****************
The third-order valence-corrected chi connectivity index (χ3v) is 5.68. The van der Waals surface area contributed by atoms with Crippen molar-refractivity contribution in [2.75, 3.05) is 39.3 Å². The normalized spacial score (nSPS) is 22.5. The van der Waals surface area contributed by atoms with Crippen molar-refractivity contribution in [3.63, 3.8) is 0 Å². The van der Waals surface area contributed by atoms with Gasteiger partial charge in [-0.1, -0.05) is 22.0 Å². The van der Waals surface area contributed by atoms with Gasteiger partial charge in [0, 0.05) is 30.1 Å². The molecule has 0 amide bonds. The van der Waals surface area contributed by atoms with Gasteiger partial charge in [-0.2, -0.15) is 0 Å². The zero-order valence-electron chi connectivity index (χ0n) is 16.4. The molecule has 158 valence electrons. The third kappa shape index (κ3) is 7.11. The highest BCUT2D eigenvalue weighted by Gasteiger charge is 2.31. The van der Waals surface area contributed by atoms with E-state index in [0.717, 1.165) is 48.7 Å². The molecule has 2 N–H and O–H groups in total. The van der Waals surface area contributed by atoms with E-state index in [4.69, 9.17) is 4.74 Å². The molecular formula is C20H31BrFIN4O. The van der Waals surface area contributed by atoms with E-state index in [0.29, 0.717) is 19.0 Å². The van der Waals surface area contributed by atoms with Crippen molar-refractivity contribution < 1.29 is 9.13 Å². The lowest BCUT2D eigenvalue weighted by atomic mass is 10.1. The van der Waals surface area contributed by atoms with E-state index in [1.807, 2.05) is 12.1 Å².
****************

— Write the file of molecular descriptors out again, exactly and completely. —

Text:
The third-order valence-corrected chi connectivity index (χ3v) is 5.68. The van der Waals surface area contributed by atoms with Crippen molar-refractivity contribution in [2.75, 3.05) is 39.3 Å². The normalized spacial score (nSPS) is 22.5. The van der Waals surface area contributed by atoms with Crippen molar-refractivity contribution in [3.63, 3.8) is 0 Å². The van der Waals surface area contributed by atoms with Gasteiger partial charge in [-0.1, -0.05) is 22.0 Å². The van der Waals surface area contributed by atoms with Gasteiger partial charge in [0, 0.05) is 30.1 Å². The molecule has 0 amide bonds. The van der Waals surface area contributed by atoms with Gasteiger partial charge in [-0.2, -0.15) is 0 Å². The zero-order valence-electron chi connectivity index (χ0n) is 16.4. The molecule has 158 valence electrons. The third kappa shape index (κ3) is 7.11. The highest BCUT2D eigenvalue weighted by Gasteiger charge is 2.31. The van der Waals surface area contributed by atoms with E-state index in [0.717, 1.165) is 48.7 Å². The molecule has 2 N–H and O–H groups in total. The van der Waals surface area contributed by atoms with E-state index in [4.69, 9.17) is 4.74 Å². The molecular formula is C20H31BrFIN4O. The van der Waals surface area contributed by atoms with E-state index in [0.29, 0.717) is 19.0 Å². The van der Waals surface area contributed by atoms with Crippen molar-refractivity contribution < 1.29 is 9.13 Å². The lowest BCUT2D eigenvalue weighted by atomic mass is 10.1. The van der Waals surface area contributed by atoms with E-state index in [1.807, 2.05) is 12.1 Å².